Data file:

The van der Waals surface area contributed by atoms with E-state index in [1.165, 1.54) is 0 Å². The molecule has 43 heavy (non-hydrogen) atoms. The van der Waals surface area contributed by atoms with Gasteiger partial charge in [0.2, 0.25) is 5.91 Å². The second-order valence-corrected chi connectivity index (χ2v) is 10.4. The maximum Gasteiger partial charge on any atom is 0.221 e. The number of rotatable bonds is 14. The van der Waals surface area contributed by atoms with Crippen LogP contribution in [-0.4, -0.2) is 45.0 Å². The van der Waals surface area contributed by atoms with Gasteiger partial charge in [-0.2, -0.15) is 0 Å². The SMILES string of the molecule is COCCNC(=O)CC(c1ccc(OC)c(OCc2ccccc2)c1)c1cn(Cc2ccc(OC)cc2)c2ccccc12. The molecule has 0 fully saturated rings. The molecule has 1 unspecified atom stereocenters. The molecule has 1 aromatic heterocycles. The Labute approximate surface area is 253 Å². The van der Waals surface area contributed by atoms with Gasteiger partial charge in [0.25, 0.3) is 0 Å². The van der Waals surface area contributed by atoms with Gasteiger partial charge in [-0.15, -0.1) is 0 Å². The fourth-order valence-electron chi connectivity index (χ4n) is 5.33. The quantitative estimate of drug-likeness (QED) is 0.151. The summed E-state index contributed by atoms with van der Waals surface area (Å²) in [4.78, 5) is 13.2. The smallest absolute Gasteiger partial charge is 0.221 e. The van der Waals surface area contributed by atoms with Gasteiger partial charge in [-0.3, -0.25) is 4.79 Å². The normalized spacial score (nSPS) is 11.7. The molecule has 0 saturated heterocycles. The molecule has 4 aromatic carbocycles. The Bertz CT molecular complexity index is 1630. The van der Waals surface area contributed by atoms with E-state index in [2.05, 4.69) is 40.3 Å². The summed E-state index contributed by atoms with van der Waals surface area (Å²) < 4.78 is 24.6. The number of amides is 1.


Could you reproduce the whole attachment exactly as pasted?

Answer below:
The van der Waals surface area contributed by atoms with E-state index in [1.165, 1.54) is 0 Å². The molecule has 43 heavy (non-hydrogen) atoms. The van der Waals surface area contributed by atoms with Gasteiger partial charge in [0.2, 0.25) is 5.91 Å². The second-order valence-corrected chi connectivity index (χ2v) is 10.4. The maximum Gasteiger partial charge on any atom is 0.221 e. The number of rotatable bonds is 14. The van der Waals surface area contributed by atoms with Crippen LogP contribution in [-0.4, -0.2) is 45.0 Å². The van der Waals surface area contributed by atoms with Gasteiger partial charge in [-0.2, -0.15) is 0 Å². The SMILES string of the molecule is COCCNC(=O)CC(c1ccc(OC)c(OCc2ccccc2)c1)c1cn(Cc2ccc(OC)cc2)c2ccccc12. The molecule has 0 fully saturated rings. The molecule has 1 unspecified atom stereocenters. The molecule has 1 aromatic heterocycles. The Labute approximate surface area is 253 Å². The van der Waals surface area contributed by atoms with Gasteiger partial charge in [0.25, 0.3) is 0 Å². The van der Waals surface area contributed by atoms with Gasteiger partial charge in [-0.15, -0.1) is 0 Å². The fourth-order valence-electron chi connectivity index (χ4n) is 5.33. The quantitative estimate of drug-likeness (QED) is 0.151. The summed E-state index contributed by atoms with van der Waals surface area (Å²) in [4.78, 5) is 13.2. The smallest absolute Gasteiger partial charge is 0.221 e. The van der Waals surface area contributed by atoms with Gasteiger partial charge in [-0.3, -0.25) is 4.79 Å². The normalized spacial score (nSPS) is 11.7. The molecule has 0 saturated heterocycles. The molecule has 4 aromatic carbocycles. The Bertz CT molecular complexity index is 1630. The van der Waals surface area contributed by atoms with E-state index in [2.05, 4.69) is 40.3 Å². The summed E-state index contributed by atoms with van der Waals surface area (Å²) < 4.78 is 24.6. The number of amides is 1.